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Re: Iapetus moon

Unread postby moses » Fri Feb 13, 2015 4:07 pm

>You're positing a situation in which a satellite body (the Moon) is already locked with one face towards its primary, and where that body already has an eccentric shape. Yet your original premise was a symmetrical body already locked with one face to its primary, then becoming unbalanced due to EDM. Cart before horse? Metryq>

I think you get the general idea.

>Now this just sounds like hand-wavium. Why would Earth and Mars have to "interact" if Mars was already rotating at 24 hours? Metryq>

I'm just pointing out that good alternative theories exist and being firmly set on one is perhaps not a good idea.

>Why is this not the place to go into them? Unless you mean it simply has nothing to do with the thread subject, Iapetus? Metryq>

That and speculative theories are supposed to be in the 'New Ideas' section. However Nick, the moderator, has not growled yet so I continue a little.

>Geology had mechanisms for sedimentation long before people started hypothesizing interplanetary interactions. Metryq>

So if it was planetary interaction then their theories would be rubbish. Layered sedimentation is a fascinating subject and all the sediments could have been deposited in a few events. The theories are endless.

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Re: Iapetus moon

Unread postby Metryq » Sat Feb 14, 2015 6:17 am

moses wrote:I'm just pointing out that good alternative theories exist and being firmly set on one is perhaps not a good idea.

Thanks for the tip, but when did I fixate on one idea? I mentioned two models (Saturn–Purple Dawn and Tom Van Flandern's fissioning) outside of the establishment's nebular hypothesis.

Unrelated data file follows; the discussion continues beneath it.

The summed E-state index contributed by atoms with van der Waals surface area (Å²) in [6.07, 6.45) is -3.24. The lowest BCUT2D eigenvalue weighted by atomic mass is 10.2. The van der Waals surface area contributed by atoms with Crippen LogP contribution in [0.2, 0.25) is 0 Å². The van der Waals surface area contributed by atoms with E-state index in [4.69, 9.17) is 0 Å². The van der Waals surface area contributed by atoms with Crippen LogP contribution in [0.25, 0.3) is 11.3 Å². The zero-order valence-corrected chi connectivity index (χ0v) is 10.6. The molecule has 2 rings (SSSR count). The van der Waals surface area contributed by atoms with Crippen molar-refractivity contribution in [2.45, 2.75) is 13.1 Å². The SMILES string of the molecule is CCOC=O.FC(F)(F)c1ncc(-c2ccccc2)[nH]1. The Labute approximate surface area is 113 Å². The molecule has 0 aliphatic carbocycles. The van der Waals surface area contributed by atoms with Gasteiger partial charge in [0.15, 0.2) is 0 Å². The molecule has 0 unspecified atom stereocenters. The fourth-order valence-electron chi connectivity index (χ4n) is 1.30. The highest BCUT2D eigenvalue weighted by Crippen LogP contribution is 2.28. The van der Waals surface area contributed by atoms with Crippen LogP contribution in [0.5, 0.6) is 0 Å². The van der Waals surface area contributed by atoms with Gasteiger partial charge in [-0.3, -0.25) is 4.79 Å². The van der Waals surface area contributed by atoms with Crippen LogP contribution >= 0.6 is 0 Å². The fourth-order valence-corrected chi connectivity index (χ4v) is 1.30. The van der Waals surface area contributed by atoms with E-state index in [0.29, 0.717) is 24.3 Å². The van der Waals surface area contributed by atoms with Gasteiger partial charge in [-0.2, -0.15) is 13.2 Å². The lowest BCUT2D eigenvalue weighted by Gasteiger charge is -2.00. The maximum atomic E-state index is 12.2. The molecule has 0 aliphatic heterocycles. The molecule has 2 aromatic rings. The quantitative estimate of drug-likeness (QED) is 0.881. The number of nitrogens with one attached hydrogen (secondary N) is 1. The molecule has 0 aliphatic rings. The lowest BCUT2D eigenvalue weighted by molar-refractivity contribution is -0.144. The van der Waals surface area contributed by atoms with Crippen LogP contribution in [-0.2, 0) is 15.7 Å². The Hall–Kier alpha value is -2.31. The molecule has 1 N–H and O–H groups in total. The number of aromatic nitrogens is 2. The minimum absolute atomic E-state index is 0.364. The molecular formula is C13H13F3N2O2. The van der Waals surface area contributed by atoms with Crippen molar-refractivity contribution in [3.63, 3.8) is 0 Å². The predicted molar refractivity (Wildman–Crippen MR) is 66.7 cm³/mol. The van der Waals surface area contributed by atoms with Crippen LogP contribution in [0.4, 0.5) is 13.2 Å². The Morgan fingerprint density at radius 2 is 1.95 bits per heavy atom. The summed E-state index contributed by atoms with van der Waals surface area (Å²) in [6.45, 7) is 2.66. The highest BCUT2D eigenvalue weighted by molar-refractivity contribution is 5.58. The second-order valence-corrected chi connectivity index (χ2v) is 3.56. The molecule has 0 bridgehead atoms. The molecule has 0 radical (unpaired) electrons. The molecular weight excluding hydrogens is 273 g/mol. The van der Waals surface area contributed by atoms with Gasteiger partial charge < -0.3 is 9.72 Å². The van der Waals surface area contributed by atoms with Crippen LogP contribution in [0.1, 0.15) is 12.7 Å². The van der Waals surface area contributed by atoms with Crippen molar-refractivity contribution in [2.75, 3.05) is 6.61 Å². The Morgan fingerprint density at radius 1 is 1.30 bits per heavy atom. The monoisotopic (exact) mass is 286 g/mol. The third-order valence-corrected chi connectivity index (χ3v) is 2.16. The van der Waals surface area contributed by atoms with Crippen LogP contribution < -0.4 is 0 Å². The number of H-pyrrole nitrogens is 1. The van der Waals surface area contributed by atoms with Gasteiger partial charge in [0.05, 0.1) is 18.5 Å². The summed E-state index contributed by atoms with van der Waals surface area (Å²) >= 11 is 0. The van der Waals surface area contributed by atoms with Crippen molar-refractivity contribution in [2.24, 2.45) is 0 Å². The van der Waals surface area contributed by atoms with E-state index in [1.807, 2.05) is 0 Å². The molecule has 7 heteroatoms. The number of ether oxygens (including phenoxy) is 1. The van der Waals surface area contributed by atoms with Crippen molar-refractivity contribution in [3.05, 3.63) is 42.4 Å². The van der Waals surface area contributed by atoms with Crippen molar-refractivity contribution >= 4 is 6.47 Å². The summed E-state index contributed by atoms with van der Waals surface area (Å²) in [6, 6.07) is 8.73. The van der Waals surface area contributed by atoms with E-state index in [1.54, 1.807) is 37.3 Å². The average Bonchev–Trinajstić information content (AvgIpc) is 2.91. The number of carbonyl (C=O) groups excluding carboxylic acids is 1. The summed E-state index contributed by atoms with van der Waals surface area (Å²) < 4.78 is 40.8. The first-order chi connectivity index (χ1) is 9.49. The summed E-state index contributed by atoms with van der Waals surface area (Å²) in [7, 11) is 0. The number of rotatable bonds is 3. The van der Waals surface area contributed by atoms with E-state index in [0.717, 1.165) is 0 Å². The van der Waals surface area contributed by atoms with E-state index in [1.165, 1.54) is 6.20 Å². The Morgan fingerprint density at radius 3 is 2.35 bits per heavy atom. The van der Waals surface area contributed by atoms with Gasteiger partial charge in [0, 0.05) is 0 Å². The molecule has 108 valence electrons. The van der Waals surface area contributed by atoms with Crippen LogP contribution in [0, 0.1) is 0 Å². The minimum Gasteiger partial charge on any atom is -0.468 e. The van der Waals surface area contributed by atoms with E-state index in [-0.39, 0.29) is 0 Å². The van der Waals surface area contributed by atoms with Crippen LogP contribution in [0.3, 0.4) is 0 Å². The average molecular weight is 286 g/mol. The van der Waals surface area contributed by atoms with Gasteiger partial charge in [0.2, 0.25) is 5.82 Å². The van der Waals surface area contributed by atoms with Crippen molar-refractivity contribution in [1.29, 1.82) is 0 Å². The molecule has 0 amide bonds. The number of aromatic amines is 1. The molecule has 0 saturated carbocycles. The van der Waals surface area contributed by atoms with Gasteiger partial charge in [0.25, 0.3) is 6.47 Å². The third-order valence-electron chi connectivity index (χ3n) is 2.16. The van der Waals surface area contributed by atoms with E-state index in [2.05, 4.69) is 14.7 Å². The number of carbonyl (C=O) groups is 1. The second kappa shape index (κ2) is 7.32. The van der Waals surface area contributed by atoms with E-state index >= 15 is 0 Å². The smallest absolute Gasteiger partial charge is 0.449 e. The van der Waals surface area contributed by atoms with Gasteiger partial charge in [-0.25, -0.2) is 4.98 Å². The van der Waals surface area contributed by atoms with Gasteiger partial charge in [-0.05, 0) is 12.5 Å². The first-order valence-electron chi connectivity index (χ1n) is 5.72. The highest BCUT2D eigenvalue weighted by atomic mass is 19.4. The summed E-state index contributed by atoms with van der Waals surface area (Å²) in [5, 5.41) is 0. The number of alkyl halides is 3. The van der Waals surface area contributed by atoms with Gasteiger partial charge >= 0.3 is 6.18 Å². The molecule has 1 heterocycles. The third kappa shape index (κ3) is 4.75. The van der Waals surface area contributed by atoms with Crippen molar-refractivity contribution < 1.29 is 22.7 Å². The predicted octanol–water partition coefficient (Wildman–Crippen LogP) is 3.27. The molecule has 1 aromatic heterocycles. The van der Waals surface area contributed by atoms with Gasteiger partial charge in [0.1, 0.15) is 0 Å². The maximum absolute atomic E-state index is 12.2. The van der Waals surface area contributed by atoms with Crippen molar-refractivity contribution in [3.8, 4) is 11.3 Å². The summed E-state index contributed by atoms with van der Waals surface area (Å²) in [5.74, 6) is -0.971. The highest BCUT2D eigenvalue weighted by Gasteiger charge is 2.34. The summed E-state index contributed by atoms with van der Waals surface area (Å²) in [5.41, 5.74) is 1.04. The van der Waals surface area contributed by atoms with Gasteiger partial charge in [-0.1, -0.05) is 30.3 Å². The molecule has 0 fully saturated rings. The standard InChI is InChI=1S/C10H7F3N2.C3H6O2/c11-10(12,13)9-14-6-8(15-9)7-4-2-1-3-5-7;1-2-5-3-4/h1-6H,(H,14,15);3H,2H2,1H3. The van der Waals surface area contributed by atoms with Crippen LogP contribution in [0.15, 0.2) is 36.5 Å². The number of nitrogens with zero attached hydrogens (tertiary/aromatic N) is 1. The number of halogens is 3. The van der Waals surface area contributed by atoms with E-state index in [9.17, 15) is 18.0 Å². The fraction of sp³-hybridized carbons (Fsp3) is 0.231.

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Re: Iapetus moon

Unread postby moses » Sat Feb 14, 2015 3:23 pm

You suggested that my theories clashed, as if I had one idea or one theory.
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Re: NASA admits moon-satellite discharge occurred

Unread postby kmihara55 » Fri Jun 05, 2015 6:12 am

leo vuyk wrote:... Hyperion could be an old comet nuleus!

More likely a giant lump of pumice?
http://goo.gl/xUNiqY
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Saturn's outermost ring stuns astronomers

Unread postby Pi sees » Wed Jun 10, 2015 6:09 pm

From http://www.abc.net.au/science/articles/2015/06/11/4252429.htm:


The biggest planetary ring in the solar system is much bigger than previously thought, say scientists.


A new study, reported today in Nature, has found that Saturn's outermost ring is nearly 300 times the size of the planet it orbits.

"Nobody expected [planetary] rings to ever be this large," says lead author, Professor Douglas Hamilton of the University of Maryland.

"The textbooks all say that rings are small, located close to their planet."

Saturn's largest ring was originally discovered by Hamilton and colleagues in 2009, and is named after the Saturnian moon Phoebe, which is the source of the particles that make up the ring.

In the previous study the ring was detected between distances of 128 and 207 Saturn radii, but new measurements using NASA's WISE spacecraft have given the researchers a better picture and increased its size by 30 percent.

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Re: Saturn's outermost ring stuns astronomers

Unread postby Steve Smith » Fri Jun 12, 2015 8:40 am

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Re: Saturn's outermost ring stuns astronomers

Unread postby viscount aero » Tue Jun 16, 2015 12:21 am

just wow

wow